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Mold. Eyeball. Funeral. Seizure.

Posted February 24th, 2016

A little garden of mold bloomed on the upstairs windows. I had recently scrubbed the frames with vigor. Excessive condensation this winter, but mold?

Those dark basement walls behind the washing machine . . . mold. Places where window glazing had worn away . . . mold. I gathered goggles, mask and gloves, bleach solution and toothbrush—and soon gave up. The mold men arrived and attacked. Their parting words lingered: clean every surface to avoid a recurrence. They couldn’t mean the ceilings and walls and floors and furniture and books and pictures and little animal sculptures from Uganda. They did. And our clothes? Yes.

At Jumbo Wash, we paired 20 Mule Team Borax with detergent. We spent mounds of quarters, dropped bags at the dry cleaners, and purchased two dehumidifiers and a HEPA vacuum. Clean clothes hung on the porch while we cleaned indoors. We gave away one-and-a-half mountains of household items (clean . . . what goes around comes around).

Before we had finished, Louis complained of strange sights in one eye. An ophthalmologist peered at Louis’s torn and partially detached retina as well as attendant scar tissue.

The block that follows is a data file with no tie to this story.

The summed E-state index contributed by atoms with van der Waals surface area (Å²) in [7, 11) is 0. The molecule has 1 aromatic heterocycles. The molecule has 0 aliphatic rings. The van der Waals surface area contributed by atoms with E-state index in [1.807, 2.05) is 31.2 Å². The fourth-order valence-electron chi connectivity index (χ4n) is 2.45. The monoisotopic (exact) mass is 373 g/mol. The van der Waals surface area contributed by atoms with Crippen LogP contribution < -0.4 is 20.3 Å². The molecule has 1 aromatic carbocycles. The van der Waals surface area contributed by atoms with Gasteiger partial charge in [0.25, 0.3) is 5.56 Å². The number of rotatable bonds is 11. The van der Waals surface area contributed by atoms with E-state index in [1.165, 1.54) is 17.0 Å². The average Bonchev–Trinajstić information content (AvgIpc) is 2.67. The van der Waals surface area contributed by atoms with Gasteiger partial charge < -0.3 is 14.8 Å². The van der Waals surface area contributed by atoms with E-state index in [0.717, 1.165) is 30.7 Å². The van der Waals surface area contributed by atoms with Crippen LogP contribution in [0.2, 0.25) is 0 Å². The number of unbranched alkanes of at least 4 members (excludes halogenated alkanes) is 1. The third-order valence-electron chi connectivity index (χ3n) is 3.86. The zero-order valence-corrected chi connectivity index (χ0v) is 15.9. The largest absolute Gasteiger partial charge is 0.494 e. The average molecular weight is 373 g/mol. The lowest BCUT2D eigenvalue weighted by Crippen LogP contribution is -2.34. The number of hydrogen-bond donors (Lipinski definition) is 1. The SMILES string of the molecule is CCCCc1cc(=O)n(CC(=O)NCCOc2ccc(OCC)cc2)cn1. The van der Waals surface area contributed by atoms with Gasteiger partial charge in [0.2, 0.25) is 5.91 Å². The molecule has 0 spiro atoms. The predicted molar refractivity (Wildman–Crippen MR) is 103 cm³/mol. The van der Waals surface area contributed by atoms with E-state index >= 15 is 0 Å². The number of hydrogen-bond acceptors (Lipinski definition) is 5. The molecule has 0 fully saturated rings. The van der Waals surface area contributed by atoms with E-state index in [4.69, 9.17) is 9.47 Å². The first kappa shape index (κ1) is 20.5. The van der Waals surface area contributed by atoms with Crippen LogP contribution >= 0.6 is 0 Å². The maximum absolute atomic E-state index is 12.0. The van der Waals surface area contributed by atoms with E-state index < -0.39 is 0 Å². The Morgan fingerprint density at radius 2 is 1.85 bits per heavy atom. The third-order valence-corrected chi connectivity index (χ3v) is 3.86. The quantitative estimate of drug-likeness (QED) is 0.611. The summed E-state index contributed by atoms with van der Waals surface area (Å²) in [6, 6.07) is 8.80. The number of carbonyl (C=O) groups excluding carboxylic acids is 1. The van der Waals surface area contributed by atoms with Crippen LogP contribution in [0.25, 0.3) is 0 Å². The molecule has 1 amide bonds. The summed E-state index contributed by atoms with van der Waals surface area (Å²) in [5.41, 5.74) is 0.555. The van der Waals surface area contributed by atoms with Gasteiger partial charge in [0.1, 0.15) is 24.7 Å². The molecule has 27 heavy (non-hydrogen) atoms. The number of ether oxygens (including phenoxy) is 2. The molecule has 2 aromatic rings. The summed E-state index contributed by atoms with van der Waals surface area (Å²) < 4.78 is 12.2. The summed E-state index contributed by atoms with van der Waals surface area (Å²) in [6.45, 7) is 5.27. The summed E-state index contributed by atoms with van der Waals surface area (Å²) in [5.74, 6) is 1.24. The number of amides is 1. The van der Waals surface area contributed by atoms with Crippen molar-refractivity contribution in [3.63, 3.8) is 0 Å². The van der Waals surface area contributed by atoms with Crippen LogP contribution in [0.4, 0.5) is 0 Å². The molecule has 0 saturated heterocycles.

The day of Louis’s early morning pre-op was the day of my friend’s dear father’s funeral. We’d have time to go home and change into appropriate grief attire, wouldn’t we? We would not. We wore jeans to the funeral. It was hard to keep up with the laundry. I didn’t have any clean underwear so I wore Louis’s briefs under my jeans. It reminded me of the long girdles of my youth—except softer.

Then, Louis’s surgery. He was ordered to keep his head down for a week. The next day, post-op. The minute that the nurse left the room, Louis began to spasm. His head flipped backward and his pupils disappeared from sight. I screamed; four nurses and the doctor appeared. I didn’t have time to wonder who would help me finish cleaning the house.

Clutching airsickness-style bags, we left—Louis shuffling and disoriented. Was anesthesia the cause? Vasovagal syncope? Pain in his stitched eyeball? No definitive answer. To think of it, there haven’t been any definitive answers lately.

But that’s OK.

Louis is improving. The house is cleaner. Clothes are in closets.

The days are never dull; the days are often funny. Mold. Eyeball. Funeral. Seizure. We are glad to be here.

22 Responses to “Mold. Eyeball. Funeral. Seizure.”

  1. Haidi Masley says:

    I’m glad you’re here too. I laughed out loud about the underwear. Keep up the good work.

  2. Amy says:

    Aaaaaaaaaaggthththth. Aaaaghhh. I am puddlefied!

    Is it possible to acquire this radiant resilience?! Or does one just have to be Jane?

  3. Jane says:

    I’m able to add resilience to the story. Otherwise, I wail. Or, if that gets old, I whine and yell at cats. Thanks for thinking that I’m more mature than I am, Aimee!

  4. Oh, Jane. What a month you’ve had! I would be wailing and whining, and somehow you have put a grateful spin on things. I am so glad you’re here to keep the rest of us humble.